Recently I was honoured to be interviewed by Ian Berry, author of Changing What’s Normal and creator of the Enhancing Their Gifts System.

As part of Ian’s Candid Conversations Series I was interviewed on the topic of “Candor as a catalyst for high performance.”

Once you have completed viewing the conversation, I’m interested in hearing about your experiences of candor in the workplace.

Gary Ryan enables leaders and talented professionals to move Beyond Being Good.

If you listen, service excellence follows

The capacity to listen is probably the most important skill that relates to service excellence. Without this capacity staff will not know the expectations of their customers, each other, or the key stakeholders of their communities. Organisations that provide great service are fantastic listeners; to their customers, to their key stakeholders and to each other within the organisation.

William Isaacs (1999) notes that our culture is dominated by sight. Light moves at 186,000 miles per second, yet sound only travels at 1,100 feet per second. In summary, William Isaacs says that in order to listen we must slow down.

How do you and/or your organisation slow down to listen?

Quote
Our hearing puts us on the map. It balances us. Our sense of balance is intimately tied to our hearing; both come from the same source within our bodies…Hearing is auditory, of course, relating to sound. The word auditory…most ancient root means “to place perception.” When we listen, we place our perceptions.
(William Isaacs, lecturer at MIT Sloan School of Management, consultant and author)

Gary Ryan enables individuals, teams and organisations to matter.
Visit Gary at http://garyryans.com

Increasing Team Member Motivation – Audio Version

If you are leading a team within a poor company culture, how can you increase the motivation of your team members? Gary Ryan explains a series of practical behaviours that a Team Leader can do that will enhance the self-motivation of their team members.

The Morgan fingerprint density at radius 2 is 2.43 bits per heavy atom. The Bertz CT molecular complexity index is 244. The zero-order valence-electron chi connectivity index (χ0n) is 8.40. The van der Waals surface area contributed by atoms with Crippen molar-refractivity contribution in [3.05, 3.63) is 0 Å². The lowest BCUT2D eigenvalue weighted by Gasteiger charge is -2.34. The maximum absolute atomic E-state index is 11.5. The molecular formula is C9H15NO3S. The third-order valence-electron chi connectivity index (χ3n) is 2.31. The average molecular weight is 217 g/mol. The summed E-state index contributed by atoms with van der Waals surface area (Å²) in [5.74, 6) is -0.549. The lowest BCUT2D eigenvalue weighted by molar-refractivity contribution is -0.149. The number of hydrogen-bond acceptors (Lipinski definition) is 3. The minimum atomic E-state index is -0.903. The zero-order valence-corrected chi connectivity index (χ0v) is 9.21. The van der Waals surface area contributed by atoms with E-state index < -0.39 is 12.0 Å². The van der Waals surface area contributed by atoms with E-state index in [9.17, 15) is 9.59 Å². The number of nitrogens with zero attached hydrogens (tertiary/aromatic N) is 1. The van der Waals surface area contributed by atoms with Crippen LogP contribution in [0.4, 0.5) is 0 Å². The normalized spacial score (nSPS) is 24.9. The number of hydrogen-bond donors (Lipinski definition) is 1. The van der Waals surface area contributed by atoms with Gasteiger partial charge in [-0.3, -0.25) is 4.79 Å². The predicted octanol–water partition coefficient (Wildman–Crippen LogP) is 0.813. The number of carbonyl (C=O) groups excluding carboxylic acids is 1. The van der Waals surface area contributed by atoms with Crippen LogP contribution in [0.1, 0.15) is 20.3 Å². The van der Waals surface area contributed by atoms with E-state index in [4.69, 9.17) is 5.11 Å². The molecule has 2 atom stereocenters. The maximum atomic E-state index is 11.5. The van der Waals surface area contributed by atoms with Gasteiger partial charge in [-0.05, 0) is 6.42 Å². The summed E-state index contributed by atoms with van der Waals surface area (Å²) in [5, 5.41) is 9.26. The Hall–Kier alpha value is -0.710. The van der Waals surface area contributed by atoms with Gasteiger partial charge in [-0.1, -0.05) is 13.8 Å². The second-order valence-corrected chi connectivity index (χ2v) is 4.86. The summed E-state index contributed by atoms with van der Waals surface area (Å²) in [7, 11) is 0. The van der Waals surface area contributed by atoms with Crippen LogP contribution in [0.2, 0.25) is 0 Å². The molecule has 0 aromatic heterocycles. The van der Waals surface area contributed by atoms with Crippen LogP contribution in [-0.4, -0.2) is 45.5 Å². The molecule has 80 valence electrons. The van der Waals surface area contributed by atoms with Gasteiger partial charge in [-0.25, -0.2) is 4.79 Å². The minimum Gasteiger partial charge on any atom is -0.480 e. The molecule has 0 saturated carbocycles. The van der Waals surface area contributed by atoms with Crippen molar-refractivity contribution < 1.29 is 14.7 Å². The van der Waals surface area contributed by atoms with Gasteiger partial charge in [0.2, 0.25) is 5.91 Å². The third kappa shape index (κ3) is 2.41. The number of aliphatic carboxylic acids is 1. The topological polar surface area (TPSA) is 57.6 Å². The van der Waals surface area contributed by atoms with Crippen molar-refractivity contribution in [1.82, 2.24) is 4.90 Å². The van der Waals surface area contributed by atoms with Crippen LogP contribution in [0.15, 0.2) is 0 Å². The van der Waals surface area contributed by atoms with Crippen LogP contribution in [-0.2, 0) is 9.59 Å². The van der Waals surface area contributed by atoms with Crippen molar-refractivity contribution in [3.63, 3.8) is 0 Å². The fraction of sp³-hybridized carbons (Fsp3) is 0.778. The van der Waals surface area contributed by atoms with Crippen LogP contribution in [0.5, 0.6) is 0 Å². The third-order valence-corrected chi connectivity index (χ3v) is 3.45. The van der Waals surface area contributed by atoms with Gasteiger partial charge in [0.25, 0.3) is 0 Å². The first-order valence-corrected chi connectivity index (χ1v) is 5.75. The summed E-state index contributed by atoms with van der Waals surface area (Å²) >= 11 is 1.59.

Find out more about creating Teams That Matter® here .

Gary Ryan enables individuals, teams and organisations to matter.
Visit Gary at http://garyryans.com

Learn how structures drive development – an example from karate

One of our close friends had invited our family to watch their 10 year old son Joshua complete his grading for his Black Belt in karate. Having been training in karate since he was six years old this was a ‘Big Occasion’ for him.

A crowd of over 200 people had assembled in the local karate club’s hall to support children from the age of nine through to 14 complete the requirements for their various Black Belt or First Dan assessments. The formworks and kata were performed to perfection to the delight of everyone. This was followed by various fighting stick assessments, jumping and tumbling kicks & strikes, a nun-chuka formwork and finally wood breaking strikes. Considering the ages of the children their performances were very, very impressive!

Finally, six of the boys and girls who were also being assessed for a special leadership award (which is specific to this club) took it in turns to perform a speech about leadership. As each child gave their speech on their own in the middle of the gymnasium floor, no notes in hand, a structure for their speeches became apparent. The structure was: